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Opinion >  Column

100 years ago in Spokane: A free radio was the big draw in a Chronicle contest to get more subscriptions

UPDATED: Thu., May 19, 2022

 (Spokane Daily Chronicle archives )
(Spokane Daily Chronicle archives )

The Spokane Daily Chronicle announced an audacious giveaway: a free radio receiving set to “every man, woman and child” in its circulation area.

“This is not a toy or so-called ‘air bug’ which can be purchased for two or three dollars, but a complete radio receiving set with a retail value of $35,” the Chronicle said in a full-page announcement.

The goal was “a radio in every home in Spokane and Eastern Washington.”

Well, there were a few catches. Actually, one really big catch.

To get your free radio, you had to go around to your friends and neighbors and secure 20 new subscriptions to the Chronicle. These new subscriptions had to be from households not already taking the Chronicle.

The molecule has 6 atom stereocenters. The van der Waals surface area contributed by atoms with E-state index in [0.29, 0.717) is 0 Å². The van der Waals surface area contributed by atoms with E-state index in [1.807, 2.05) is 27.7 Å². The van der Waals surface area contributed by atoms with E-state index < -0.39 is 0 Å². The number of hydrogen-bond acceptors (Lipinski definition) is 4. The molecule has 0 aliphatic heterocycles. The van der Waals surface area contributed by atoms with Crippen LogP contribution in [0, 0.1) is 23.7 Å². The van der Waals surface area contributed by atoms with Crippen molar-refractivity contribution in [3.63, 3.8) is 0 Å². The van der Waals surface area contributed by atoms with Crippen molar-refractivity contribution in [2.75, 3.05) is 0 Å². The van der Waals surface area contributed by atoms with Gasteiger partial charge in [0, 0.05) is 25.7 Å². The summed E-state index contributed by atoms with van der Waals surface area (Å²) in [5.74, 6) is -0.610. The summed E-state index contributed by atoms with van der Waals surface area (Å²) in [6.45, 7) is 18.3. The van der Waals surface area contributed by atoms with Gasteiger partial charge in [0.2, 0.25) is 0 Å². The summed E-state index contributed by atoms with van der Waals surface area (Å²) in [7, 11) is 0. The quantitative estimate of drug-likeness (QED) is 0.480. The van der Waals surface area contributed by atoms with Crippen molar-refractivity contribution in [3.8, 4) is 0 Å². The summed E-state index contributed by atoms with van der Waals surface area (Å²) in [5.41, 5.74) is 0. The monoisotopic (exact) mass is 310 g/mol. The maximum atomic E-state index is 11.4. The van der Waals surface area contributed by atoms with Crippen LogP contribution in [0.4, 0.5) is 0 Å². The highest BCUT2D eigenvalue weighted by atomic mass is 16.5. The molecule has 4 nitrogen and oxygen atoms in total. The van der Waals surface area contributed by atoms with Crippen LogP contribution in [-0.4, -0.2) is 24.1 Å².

The announcement downplayed the difficulty of doing so, saying that it amounted to just “a few hours work during your spare time.” However, in that era, just finding 20 people not already taking the Chronicle was probably not easy. And then you had to convince them to commit to a six-month subscription at 65 cents per month.

Clearly, this could never result in a “radio in every home in Spokane and Eastern Washington” – but it might result in the Chronicle in more homes.

Also, the Chronicle had other motives beyond securing new subscriptions. The newspaper had announced plans to launch its own radio station within a few weeks.

From the narcotics beat: The city’s White Cross league declared the city’s major dope dealers had been driven out and the narcotics trade cut by half.

The head of the league said that stricter enforcement of new laws was responsible for much of the improvement.

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